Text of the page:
Hinduism is practiced by about 1.2 billion people worldwide and is the world's third largest religion. Hinduism is also the world's oldest active religion. While the exact dates are disputed, it's believed that the roots of Hinduism can be traced back 4,000 to 5,000 years ago! Today, people who practice Hinduism can be found throughout the world but it originated in India and Hindus make up 80-90% of India's population today. Hinduism has fascinating customs, festive holidays, and wise teachings about the individual and the universe.
Have students describe and illustrate various holidays celebrated in Hinduism and their importance to the religion.
DIWALI / DIVALI
Navratri means “nine nights” in Sanskrit. It is the celebration of fertility and the harvest. It honors Durga, the Hindu mother goddess. Navratri is on the first new moon in early autumn, usually in September or October. There are also four other Navratri celebrations during the year. The celebrations and ceremonies include colorful clothing, dancing, fasting, and rituals.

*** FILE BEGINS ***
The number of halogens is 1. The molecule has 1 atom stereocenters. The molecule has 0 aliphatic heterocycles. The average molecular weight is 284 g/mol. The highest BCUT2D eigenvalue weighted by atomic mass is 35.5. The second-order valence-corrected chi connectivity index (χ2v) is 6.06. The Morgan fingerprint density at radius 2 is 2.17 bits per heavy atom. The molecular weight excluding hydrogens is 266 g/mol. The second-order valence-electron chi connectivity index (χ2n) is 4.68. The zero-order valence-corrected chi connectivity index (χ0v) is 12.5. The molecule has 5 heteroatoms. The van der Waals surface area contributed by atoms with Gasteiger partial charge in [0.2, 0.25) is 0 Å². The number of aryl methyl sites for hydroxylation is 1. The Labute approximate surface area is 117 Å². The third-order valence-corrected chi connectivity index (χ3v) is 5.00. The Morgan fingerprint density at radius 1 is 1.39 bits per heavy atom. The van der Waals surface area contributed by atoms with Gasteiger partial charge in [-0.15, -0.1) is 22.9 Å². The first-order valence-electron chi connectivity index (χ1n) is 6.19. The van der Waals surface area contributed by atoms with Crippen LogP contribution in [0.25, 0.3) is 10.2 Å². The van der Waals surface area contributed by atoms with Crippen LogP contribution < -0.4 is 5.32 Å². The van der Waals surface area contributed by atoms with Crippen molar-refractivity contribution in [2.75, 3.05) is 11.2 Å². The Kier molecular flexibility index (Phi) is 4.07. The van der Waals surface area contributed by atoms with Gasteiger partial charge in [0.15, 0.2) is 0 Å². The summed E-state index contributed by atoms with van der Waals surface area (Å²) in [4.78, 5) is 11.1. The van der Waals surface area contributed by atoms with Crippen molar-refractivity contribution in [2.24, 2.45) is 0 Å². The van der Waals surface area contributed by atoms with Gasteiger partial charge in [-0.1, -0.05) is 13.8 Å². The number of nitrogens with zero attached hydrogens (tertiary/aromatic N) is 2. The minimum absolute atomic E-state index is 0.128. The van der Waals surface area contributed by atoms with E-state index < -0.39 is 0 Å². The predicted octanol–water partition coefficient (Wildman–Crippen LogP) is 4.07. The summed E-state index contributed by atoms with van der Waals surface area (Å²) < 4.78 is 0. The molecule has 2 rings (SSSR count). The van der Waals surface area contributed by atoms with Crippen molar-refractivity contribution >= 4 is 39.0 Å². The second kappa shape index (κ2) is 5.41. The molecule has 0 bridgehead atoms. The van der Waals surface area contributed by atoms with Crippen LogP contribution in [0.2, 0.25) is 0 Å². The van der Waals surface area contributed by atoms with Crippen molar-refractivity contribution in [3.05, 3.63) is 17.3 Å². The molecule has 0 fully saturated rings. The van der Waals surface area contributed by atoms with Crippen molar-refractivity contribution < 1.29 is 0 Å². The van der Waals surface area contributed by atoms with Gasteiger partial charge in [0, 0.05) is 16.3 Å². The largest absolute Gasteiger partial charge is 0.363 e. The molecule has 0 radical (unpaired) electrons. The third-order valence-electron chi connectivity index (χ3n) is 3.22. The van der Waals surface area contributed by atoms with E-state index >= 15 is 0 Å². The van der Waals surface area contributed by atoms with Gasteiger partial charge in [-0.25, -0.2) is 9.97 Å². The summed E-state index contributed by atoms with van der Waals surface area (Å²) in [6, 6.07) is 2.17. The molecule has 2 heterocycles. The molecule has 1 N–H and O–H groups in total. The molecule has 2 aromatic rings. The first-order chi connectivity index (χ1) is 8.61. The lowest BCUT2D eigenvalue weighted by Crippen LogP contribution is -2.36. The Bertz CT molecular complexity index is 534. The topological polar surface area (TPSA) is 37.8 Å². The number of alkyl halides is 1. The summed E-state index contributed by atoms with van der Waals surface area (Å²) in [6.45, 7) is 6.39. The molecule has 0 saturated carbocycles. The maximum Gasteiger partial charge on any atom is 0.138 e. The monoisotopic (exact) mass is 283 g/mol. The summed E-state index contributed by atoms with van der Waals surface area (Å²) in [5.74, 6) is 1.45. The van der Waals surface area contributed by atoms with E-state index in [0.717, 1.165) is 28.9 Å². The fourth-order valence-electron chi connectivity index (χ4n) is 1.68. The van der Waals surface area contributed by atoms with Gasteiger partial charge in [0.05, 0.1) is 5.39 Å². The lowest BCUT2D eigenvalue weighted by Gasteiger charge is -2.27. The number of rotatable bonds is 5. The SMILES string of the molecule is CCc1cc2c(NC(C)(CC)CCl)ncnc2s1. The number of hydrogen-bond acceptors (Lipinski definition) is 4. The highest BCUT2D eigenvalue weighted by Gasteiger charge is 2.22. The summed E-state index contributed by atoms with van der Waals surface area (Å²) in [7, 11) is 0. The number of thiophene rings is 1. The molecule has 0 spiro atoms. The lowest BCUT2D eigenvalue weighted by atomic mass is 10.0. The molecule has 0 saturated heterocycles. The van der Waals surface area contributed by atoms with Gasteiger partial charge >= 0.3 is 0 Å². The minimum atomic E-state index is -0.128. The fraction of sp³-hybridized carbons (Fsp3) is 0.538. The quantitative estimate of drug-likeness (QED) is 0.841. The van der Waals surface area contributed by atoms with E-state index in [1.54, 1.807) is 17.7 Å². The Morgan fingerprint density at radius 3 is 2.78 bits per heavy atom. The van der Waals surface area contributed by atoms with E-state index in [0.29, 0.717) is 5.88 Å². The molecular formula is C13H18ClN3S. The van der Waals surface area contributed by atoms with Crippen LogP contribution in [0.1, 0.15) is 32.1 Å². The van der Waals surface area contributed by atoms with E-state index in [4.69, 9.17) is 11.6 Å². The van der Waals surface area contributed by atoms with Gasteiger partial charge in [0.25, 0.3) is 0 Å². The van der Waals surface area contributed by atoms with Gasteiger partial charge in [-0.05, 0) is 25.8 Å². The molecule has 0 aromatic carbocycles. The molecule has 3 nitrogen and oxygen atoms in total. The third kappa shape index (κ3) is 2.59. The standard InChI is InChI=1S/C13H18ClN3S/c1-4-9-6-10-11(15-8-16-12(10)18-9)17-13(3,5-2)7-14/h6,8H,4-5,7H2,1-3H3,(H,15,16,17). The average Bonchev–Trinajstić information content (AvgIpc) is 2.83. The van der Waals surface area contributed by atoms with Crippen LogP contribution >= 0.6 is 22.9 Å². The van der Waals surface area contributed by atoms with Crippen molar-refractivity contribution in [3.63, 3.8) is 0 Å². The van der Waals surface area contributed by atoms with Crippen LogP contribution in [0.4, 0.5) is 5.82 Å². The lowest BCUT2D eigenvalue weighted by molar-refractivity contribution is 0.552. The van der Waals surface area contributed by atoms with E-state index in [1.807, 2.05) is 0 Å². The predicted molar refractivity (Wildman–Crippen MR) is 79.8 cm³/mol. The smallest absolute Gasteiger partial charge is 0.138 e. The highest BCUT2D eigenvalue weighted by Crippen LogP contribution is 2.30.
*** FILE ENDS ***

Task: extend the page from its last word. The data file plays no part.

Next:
Diwali is the five-day Festival of Lights and is a festival of new beginnings and the triumph of good over evil, light over darkness. Lakshmi, the goddess of wealth, fortune, luxury, and prosperity is believed to visit and bless each house on Diwali eve. Diwali is also connected to the story of Rama and Sita from the ancient text Ramayana.
Holi is also known as the "Festival of Love", the "Festival of Colors", and the "Festival of Spring". It is usually held in March and signifies the end of winter and the beginning of spring, as well as honoring the triumph of good over evil. Revelers throw bright colorful powders called gulal, light bonfires, eat sweets, and dance to traditional music.